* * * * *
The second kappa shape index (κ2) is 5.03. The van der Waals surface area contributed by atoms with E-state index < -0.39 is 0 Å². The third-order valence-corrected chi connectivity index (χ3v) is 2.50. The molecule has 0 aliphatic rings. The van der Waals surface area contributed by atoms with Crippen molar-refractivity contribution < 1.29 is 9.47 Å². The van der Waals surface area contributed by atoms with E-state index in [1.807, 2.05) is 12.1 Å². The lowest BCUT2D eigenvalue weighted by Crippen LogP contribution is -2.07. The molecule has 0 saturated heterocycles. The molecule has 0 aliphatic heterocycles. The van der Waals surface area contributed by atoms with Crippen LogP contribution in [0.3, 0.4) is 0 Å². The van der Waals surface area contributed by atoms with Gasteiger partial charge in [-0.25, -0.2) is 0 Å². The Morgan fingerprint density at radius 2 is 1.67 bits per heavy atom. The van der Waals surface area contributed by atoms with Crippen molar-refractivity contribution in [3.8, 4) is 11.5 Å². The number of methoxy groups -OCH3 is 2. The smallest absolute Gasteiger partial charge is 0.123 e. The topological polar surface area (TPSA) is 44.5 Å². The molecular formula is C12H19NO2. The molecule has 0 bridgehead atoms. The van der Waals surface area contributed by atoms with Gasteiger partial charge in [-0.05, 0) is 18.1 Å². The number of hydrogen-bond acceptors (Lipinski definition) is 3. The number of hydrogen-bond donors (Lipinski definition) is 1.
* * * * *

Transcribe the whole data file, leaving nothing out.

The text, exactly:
The second kappa shape index (κ2) is 5.03. The van der Waals surface area contributed by atoms with E-state index < -0.39 is 0 Å². The third-order valence-corrected chi connectivity index (χ3v) is 2.50. The molecule has 0 aliphatic rings. The van der Waals surface area contributed by atoms with Crippen molar-refractivity contribution < 1.29 is 9.47 Å². The van der Waals surface area contributed by atoms with E-state index in [1.807, 2.05) is 12.1 Å². The lowest BCUT2D eigenvalue weighted by Crippen LogP contribution is -2.07. The molecule has 0 saturated heterocycles. The molecule has 0 aliphatic heterocycles. The van der Waals surface area contributed by atoms with Crippen LogP contribution in [0.3, 0.4) is 0 Å². The van der Waals surface area contributed by atoms with Gasteiger partial charge in [-0.25, -0.2) is 0 Å². The Morgan fingerprint density at radius 2 is 1.67 bits per heavy atom. The van der Waals surface area contributed by atoms with Crippen molar-refractivity contribution in [3.8, 4) is 11.5 Å². The number of methoxy groups -OCH3 is 2. The smallest absolute Gasteiger partial charge is 0.123 e. The topological polar surface area (TPSA) is 44.5 Å². The molecular formula is C12H19NO2. The molecule has 0 bridgehead atoms. The van der Waals surface area contributed by atoms with Gasteiger partial charge in [-0.05, 0) is 18.1 Å². The number of hydrogen-bond acceptors (Lipinski definition) is 3. The number of hydrogen-bond donors (Lipinski definition) is 1.